After Jesus’ birth in a cave/lower room in a house, Joseph and Mary probably stayed at a relative’s house in Bethlehem before going back to Nazareth. When Jesus was around a year old, men called magi (Gr. magoi, ‘magician’) who specialized in studying wisdom literature, astronomy, and the magic arts, travelled from Persia, east of Israel (modern Iran/Iraq). Many Jews were taken there when Babylon conquered Judah and deported some of them in 605 BC, including Daniel, who was considered a ‘wise-man’ (Dan. 5:11). Believers should face short-term difficulty with perseverance knowing their obedience will serve a long-term good (Rom. 8:28). Through the Jews, the magi had access to Balaam’s prophecy that a ‘star’ would come out of Jacob and the time of the arrival of the Messiah (Num. 24:17; Dan. 9:24, 25). About 4 BC, they noticed an astronomical anomaly and providentially recognized it related to the birth of the Messiah of Israel. As priests and kingmakers, there was probably a...

41 MIN2019 DEC 16
Comments
Advent 2019: Touch of the Divine, pt. 3

Advent 2019: Touch of the Divine, pt. 2

At just the right moment in history, God reached into the life of a young woman at Nazareth in northern Israel. Mary was not expecting to live a particularly extraordinary life. She was probably a teenager, poor, not especially attractive, lived in a rural area, and came from a family with no social influence. God never forgets the forgettable and gives purpose to the purposeless (Ps. 138:8)! Like most young women of her time, she looked forward to marrying a man she loved, start a family and please God by being the wife and mother she was called to be. God created femininity with a special concern and high value for family and relationships. Of all the gifts God gives women, humility that brings relational peace, not chaos, should be their highest value (Titus 2:3-5). Just as with Joseph, Mary agreed to sexual abstinence as part of their marital contract. As a believer, she desired to honor God and her future husband by reserving her sexual energy for him. While all cultures have d...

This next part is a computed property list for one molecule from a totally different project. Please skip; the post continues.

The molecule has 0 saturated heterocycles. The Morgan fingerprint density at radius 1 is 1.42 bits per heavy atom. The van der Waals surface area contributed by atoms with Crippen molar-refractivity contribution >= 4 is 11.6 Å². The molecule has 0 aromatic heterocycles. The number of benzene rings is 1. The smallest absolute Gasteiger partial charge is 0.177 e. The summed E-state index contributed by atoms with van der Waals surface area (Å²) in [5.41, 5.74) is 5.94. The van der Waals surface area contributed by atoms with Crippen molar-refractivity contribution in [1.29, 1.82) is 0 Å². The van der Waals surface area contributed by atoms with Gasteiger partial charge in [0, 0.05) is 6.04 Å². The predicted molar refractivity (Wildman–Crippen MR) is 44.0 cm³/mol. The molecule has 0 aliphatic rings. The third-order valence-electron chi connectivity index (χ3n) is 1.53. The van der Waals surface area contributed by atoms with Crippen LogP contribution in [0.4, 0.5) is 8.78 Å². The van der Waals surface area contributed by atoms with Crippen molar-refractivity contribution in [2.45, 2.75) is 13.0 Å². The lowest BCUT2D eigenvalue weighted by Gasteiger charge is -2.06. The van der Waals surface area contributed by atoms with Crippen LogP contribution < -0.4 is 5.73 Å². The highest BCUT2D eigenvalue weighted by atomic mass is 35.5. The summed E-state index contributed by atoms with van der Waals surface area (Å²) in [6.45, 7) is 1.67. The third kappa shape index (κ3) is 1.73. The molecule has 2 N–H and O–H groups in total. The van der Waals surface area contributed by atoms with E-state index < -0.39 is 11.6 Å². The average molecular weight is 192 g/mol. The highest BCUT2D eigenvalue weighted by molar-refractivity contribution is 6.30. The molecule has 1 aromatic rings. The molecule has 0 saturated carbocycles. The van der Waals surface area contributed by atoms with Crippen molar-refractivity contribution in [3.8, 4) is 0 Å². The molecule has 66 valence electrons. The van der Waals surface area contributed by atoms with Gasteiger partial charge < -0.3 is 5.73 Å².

45 MIN2019 DEC 9
Comments
Advent 2019: Touch of the Divine, pt. 2

Latest Episodes

Songs I Sing, pt. 18

Psalm 145 is the last Psalm by David. Being the composer of half of the Psalms (~75/150), David’s heart had been to follow God since his youth. David didn’t have a generic view of ‘god’. This last song is from an intimate knowledge of the true LORD (Heb. yhwh, ‘self-existent, eternal’) and God. Being Creator, God is great (Heb. gâdôl, ‘exceeding large in magnitude, extent, or importance’) and His greatness is unsearchable (Heb. 'ayin chêqer, ‘unexaminable’). This greatness can’t be fully understood or explained by humans. What cannot be fully understood can still be fully appreciated! From God’s great power comes His mighty deeds in history, which should fill humans with awe and obedience (Ps. 33:8; Rev. 15:3, 4). What is great in your heart influences greatness from your hands!

40 MIN1 w ago
Comments
Songs I Sing, pt. 18

Songs I Sing, pt. 17

Humans are built to have a loving, functional relationship with God. However, sin in the heart hinders the beginning of the relationship and the continued connection of it. Before knowing God, all people rebelliously choose their own way regardless of what God wants. Believers then, aren’t to walk (Heb. hâlak, ‘to move about’) their lives affected by someone else’s wicked (Heb. râshâ, ‘criminal’) mindset (Prov. 2:12-15). Who influences you directs your decisions, and what decisions you make directs your life (1 Cor. 6:9-11; Gal. 5:16; Eph. 2:1-3). Even worse, believers shouldn’t stand (Heb. ‛âmad, ‘to remain’) with them thereby encouraging their life-choices. Worst of all, they shouldn’t ‘take a seat’ and sit (Heb. yâshab, ‘to dwell’) with those whose unbiblical ideas oppose God, thereby becoming like them (1 Cor. 15:33). Your life is shaped by family, friends, fear, or faith. Where you’re led is where you end up!